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Summer festivals

J.K. Perry
Vail CO, Colorado
Photography by Preston UtleyThe Vail Art Festival fills every nook and cranny of Lionshead Village.
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Bravo! Vail Valley Music Festival

Add a liberal dose of classical, a dash of opera and a pinch of jazz, mix thoroughly in a mountain setting and voila, you have the Bravo! Vail Valley Music Festival. The 20-year-old festival showcases world-renowned musicians playing for locals, tourists and sometimers at the Gerald R. Ford Amphitheater, Vilar Center and other venues. Though the festival lasts nearly two months, concertgoers will never hear the same piece of music twice ” from three major orchestras to ensemble and solo performances, each evening is fresh and diverse.

The sounds commence June 24, when New York’s Jazz at Lincoln Center Orchestra performs “Congo Square.” The composition, co-written by music director and trumpeter Wynton Marsalis, grew from a collaboration between the 15-member orchestra and Ghanaian drummer Yacub Addy. The African music and jazz-inspired piece is named for New Orleans’ Congo Square, the lone location in America where slaves were allowed to perform music and dance during parts of the 1700 and 1800s.



The festival boasts three major resident orchestras this year, including the Rochester Philharmonic, the Philadelphia Orchestra and the New York Philharmonic, which bombards the Ford Amphitheater and guests six times beginning July 20. The appearance marks the fifth tour of duty in Vail for America’s oldest symphony orchestra (165 years old, to be exact). “Following the success of our residency last season, we are especially pleased to be returning to Vail,” said New York Philharmonic Executive Director Zarin Mehta. “This residency is a wonderful opportunity to continue to bring the music of the New York Philharmonic to music lovers in a beautiful part of the country.”

This year, Music Director Lorin Maazel and conductors Andrew Davis, Ludovic Morlot and Bramwell Tovey lead the 106 virtuosos who comprise the orchestra. Davis begins opening night with the Gala Concert, which features works by Richard Strauss and others. Another highlight includes the July 25 Vail premiere of “Two Mountain Scenes,” a piece created by American composer Kevin Puts and jointly commissioned by the philharmonic and festival.



To celebrate the festival’s 20 years, organizers solicited 20 artists, including local gallery owner and artist Jim Cotter, to paint 20 violins. The string instruments will travel the community for all to see before being auctioned July 20 during the event’s Gala Dinner. Want the chance to wave the heralded conductor’s baton? At the Gala ” a Roaring ’20s theme this year ” a conductorship will be auctioned off.

Vail International Dance Festival

From humble beginnings in 1989, the Vail International Dance Festival this year continues its steady rise to a dance epicenter. The late-summer festival launches July 29 with the American Dance Spectacular. The event features the Pacific Northwest Ballet sparked by the sounds of nine chamber musicians performing with the Bravo! Vail Valley Music Festival.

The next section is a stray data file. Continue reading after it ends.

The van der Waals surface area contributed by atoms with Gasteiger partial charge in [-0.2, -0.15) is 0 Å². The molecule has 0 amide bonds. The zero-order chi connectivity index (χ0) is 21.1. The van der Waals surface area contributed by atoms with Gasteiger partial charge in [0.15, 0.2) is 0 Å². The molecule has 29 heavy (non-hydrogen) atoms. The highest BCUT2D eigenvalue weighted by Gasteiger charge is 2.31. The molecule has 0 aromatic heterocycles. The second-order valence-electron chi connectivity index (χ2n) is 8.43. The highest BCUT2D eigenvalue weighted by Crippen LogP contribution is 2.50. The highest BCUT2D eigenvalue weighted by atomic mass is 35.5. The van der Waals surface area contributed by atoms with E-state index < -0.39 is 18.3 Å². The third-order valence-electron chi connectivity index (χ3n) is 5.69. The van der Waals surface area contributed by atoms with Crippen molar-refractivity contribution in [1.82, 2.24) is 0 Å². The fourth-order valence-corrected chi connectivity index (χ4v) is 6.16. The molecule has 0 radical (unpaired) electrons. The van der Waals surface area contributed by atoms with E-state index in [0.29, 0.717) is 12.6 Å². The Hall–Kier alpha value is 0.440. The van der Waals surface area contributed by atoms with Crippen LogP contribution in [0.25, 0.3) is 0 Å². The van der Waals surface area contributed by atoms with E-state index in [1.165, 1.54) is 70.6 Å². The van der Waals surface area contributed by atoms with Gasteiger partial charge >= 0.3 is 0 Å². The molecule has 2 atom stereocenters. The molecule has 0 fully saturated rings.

The intensity turns up a notch Aug. 10 as world-renowned choreographer Christopher Wheeldon ushers his new troupe on stage at the Ford Amphitheater.

“While previous dance festivals have captured the attention of the international dance community and its associated media, this summer’s lineup will vault the Vail Valley to center stage of this world with the much anticipated worldwide debut of master choreographer Christopher Wheeldon’s new company, Morphoses/The Wheeldon Company,” said John Dakin, spokesman for the Vail Valley Foundation, the festival’s organizer. Morphoses’ inaugural performance ” presented in honor of the late President Gerald R. Ford ” showcases top dancers from around the world.

Arts Festivals

The newly-completed Arrabelle provides the backdrop for an old standby, the Vail Arts Festival.

“The Vail Arts Festival was created by a group of volunteers who wanted to showcase art produced by local artists,” said Laurie Asmussen, festival organizer and owner of Eagle Valley Events. “I think it is important as it offers a venue for artists from across the United States to showcase their work in a street festival setting.”

The Aug. 11 – 13 artist showcase takes place outdoors along East Lionshead Circle, from Dobson Arena to Lionshead Mall. The works on display include a range of mediums, including watercolor, oil, acrylic, woodwork, glass, sculpture, photography and others.

The festival began 23 years ago and features 100 artists, who change each year.

If you like the art at the Beaver Creek Arts Festival, talk inspiration with one of the 150 artists on hand or commission your own unique piece of work.Check out mosaics, ceramics, paintings and other art forms Aug. 4 to 5 in the confines of Beaver Creek Village.

The Thunderbird Artists Festival, unique to Arizona and Colorado, returns this year to display the work of emerging artists. The showcase lasts July 13 to 15. s


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